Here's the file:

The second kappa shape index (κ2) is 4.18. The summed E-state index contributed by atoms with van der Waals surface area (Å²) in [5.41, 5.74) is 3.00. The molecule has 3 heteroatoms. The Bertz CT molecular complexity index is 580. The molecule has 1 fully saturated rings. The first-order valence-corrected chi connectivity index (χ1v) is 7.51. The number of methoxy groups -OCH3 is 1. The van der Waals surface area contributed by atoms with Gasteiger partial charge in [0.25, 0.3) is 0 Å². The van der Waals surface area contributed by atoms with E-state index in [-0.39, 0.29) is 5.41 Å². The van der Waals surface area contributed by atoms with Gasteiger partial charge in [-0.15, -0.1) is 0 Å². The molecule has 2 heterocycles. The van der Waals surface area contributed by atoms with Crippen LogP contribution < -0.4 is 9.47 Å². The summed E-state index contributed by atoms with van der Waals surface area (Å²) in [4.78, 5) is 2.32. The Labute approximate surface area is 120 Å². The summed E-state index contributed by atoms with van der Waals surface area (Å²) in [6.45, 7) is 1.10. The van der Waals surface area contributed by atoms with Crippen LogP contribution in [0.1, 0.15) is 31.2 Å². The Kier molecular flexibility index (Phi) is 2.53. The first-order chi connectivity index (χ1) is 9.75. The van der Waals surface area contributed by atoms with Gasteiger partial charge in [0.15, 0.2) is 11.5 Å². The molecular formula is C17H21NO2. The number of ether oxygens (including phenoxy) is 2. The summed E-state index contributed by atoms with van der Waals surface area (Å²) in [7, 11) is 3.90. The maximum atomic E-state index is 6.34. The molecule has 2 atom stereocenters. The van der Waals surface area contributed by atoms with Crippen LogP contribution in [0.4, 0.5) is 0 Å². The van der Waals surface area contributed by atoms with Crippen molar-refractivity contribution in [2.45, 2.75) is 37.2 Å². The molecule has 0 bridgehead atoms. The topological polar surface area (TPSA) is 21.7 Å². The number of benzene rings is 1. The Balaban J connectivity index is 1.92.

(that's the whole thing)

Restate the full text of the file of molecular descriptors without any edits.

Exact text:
The second kappa shape index (κ2) is 4.18. The summed E-state index contributed by atoms with van der Waals surface area (Å²) in [5.41, 5.74) is 3.00. The molecule has 3 heteroatoms. The Bertz CT molecular complexity index is 580. The molecule has 1 fully saturated rings. The first-order valence-corrected chi connectivity index (χ1v) is 7.51. The number of methoxy groups -OCH3 is 1. The van der Waals surface area contributed by atoms with Gasteiger partial charge in [0.25, 0.3) is 0 Å². The van der Waals surface area contributed by atoms with E-state index in [-0.39, 0.29) is 5.41 Å². The van der Waals surface area contributed by atoms with Gasteiger partial charge in [-0.15, -0.1) is 0 Å². The molecule has 2 heterocycles. The van der Waals surface area contributed by atoms with Crippen LogP contribution < -0.4 is 9.47 Å². The summed E-state index contributed by atoms with van der Waals surface area (Å²) in [4.78, 5) is 2.32. The Labute approximate surface area is 120 Å². The summed E-state index contributed by atoms with van der Waals surface area (Å²) in [6.45, 7) is 1.10. The van der Waals surface area contributed by atoms with Crippen LogP contribution in [0.1, 0.15) is 31.2 Å². The Kier molecular flexibility index (Phi) is 2.53. The first-order chi connectivity index (χ1) is 9.75. The van der Waals surface area contributed by atoms with Gasteiger partial charge in [0.15, 0.2) is 11.5 Å². The molecular formula is C17H21NO2. The number of ether oxygens (including phenoxy) is 2. The summed E-state index contributed by atoms with van der Waals surface area (Å²) in [7, 11) is 3.90. The maximum atomic E-state index is 6.34. The molecule has 2 atom stereocenters. The van der Waals surface area contributed by atoms with Crippen LogP contribution in [0.4, 0.5) is 0 Å². The van der Waals surface area contributed by atoms with Crippen molar-refractivity contribution in [2.45, 2.75) is 37.2 Å². The molecule has 0 bridgehead atoms. The topological polar surface area (TPSA) is 21.7 Å². The number of benzene rings is 1. The Balaban J connectivity index is 1.92.